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Didinium sp. 70 microns long. This single celled creature is a voracious carnivore using special threads (toxicysts) coming from the projection (cytostome) for catching and gulping prey. The beating cilia along the side move it rapidly through the water. Normally there are 2 bands but here there are 4 as the cell is about to divide

Didinium ciliate before division
Stalked suctorian Ephelota
Stalked suctorian Ephelota with tentacles

Ephelota (below) with 2 rotifers caught with tentacles

Stalked Ciliates

Tokophrya sp. 200 microns long. A number of sucking type ciliates are present in the Haven including this beautiful one with constantly moving tentacles that catch and catch prey. Despite needing to attach to a substrate these stalked species become common in the plankton when wind whips up sand or a sudden death of many small crustaceans. 

Another Suctorian species is Ephelota sp, (below) often appearing in samples, sometimes in large numbers. The head is about 70 microns across. 

Stalked ciliateTokophrya, a suctorian feeding with tentacles
Stalked ciliate like a marine Vorticella 

A stalked ciliate like Vorticella 

Dictyocha speculum a silicoflagellid

Dictyocha speculum, a silicoflagellid, 30 microns

The taxonomic group called Radiolaria is complex as there are several similar groups and all are typically lumped together as "Radiolaria". They are a spectacular group of organisms some with a siliceous skeleton of spicules. The single cell is surrounded by a froth and high levels of oil give buoyancy. Most are 100-150 microns.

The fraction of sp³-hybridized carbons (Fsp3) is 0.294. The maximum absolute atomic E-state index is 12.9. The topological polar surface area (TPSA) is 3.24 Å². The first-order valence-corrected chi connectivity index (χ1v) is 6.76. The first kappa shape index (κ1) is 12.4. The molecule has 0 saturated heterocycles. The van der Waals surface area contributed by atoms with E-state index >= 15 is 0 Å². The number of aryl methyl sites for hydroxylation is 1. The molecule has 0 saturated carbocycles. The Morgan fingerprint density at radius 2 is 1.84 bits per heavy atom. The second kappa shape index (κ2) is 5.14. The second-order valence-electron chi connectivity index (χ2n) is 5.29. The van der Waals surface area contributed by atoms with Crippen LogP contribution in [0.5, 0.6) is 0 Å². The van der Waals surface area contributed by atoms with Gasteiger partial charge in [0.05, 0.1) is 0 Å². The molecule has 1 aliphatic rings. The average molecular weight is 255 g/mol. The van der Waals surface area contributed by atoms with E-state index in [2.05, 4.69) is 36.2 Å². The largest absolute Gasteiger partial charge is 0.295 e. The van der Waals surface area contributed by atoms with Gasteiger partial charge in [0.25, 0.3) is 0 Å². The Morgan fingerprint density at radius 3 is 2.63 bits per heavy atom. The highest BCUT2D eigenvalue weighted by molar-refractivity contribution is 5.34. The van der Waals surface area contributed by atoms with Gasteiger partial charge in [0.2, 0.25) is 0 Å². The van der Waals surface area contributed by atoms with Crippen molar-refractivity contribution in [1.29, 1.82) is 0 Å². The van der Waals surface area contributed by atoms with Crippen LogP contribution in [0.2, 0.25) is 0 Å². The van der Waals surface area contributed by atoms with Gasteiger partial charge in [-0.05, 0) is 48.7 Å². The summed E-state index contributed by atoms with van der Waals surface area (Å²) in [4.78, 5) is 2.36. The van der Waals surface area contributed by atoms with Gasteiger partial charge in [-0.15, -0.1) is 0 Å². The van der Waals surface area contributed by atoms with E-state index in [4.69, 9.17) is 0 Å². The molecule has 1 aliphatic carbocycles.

Radiolaria Acanthometra

A large radiolarian-type species, Acanthometra sp, 240 microns across, very occasionally appears in the Haven but is more of an  open sea species. Note the high levels of oil droplets in the cell. Specimen is damaged where it has been flattened with a glass coverslip under the microscope.

The spicules/spines of this species consist of strontium sulphate and barium. When it dies the spicules dissolve in the seawater while the silica-types species drop to the bottom where the bodies form a sediment. 


A very abundant and diverse group of single celled creatures that secrete a case, called a lorica, in which they live and feed. Made from chitin and protein it may be bowl shaped or like a wine glass. Many of the later are encrusted with mineral and other debris. For such a small organism to construct such complex structures is quite staggering when they are only 50 - 100 microns.

Larger tintinnids, Favela

One of the larger tintinnids, Favela. 200 microns

Eutintinnus ciliate in clear lorica


Clear transparent lorica of a tintinnid

Clear lorica

Lorica of a tintinnid studded with mineral grains x400

Lorica studded with minerals

Eutintinnus ciliate in clear lorica


Tintinnid with protruding cilia
Tintinnid with protruding cilia

Are these two tintinnids exchanging genetic material?

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